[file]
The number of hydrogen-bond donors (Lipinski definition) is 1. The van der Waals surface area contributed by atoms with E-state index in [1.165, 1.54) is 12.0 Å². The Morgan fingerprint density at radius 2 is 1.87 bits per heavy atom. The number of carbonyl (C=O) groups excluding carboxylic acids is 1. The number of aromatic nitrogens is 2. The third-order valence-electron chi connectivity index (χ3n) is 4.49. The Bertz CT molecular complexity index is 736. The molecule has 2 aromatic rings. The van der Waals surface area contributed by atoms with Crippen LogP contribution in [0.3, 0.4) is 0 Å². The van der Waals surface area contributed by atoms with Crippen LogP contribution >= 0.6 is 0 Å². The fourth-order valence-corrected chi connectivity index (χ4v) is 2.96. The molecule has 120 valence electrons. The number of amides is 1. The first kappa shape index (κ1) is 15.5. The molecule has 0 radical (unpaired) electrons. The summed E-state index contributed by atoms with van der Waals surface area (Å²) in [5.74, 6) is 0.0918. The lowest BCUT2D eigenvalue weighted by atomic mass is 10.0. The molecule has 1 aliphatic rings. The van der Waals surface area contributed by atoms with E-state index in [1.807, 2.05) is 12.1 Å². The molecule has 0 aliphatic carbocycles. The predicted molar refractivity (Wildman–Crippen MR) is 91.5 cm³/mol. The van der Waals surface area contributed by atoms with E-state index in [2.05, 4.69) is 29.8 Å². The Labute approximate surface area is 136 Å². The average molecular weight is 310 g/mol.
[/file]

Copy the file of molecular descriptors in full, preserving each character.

The number of hydrogen-bond donors (Lipinski definition) is 1. The van der Waals surface area contributed by atoms with E-state index in [1.165, 1.54) is 12.0 Å². The Morgan fingerprint density at radius 2 is 1.87 bits per heavy atom. The number of carbonyl (C=O) groups excluding carboxylic acids is 1. The number of aromatic nitrogens is 2. The third-order valence-electron chi connectivity index (χ3n) is 4.49. The Bertz CT molecular complexity index is 736. The molecule has 2 aromatic rings. The van der Waals surface area contributed by atoms with Crippen LogP contribution in [0.3, 0.4) is 0 Å². The van der Waals surface area contributed by atoms with Crippen LogP contribution >= 0.6 is 0 Å². The fourth-order valence-corrected chi connectivity index (χ4v) is 2.96. The molecule has 120 valence electrons. The number of amides is 1. The first kappa shape index (κ1) is 15.5. The molecule has 0 radical (unpaired) electrons. The summed E-state index contributed by atoms with van der Waals surface area (Å²) in [5.74, 6) is 0.0918. The lowest BCUT2D eigenvalue weighted by atomic mass is 10.0. The molecule has 1 aliphatic rings. The van der Waals surface area contributed by atoms with E-state index in [1.807, 2.05) is 12.1 Å². The molecule has 0 aliphatic carbocycles. The predicted molar refractivity (Wildman–Crippen MR) is 91.5 cm³/mol. The van der Waals surface area contributed by atoms with E-state index in [2.05, 4.69) is 29.8 Å². The Labute approximate surface area is 136 Å². The average molecular weight is 310 g/mol.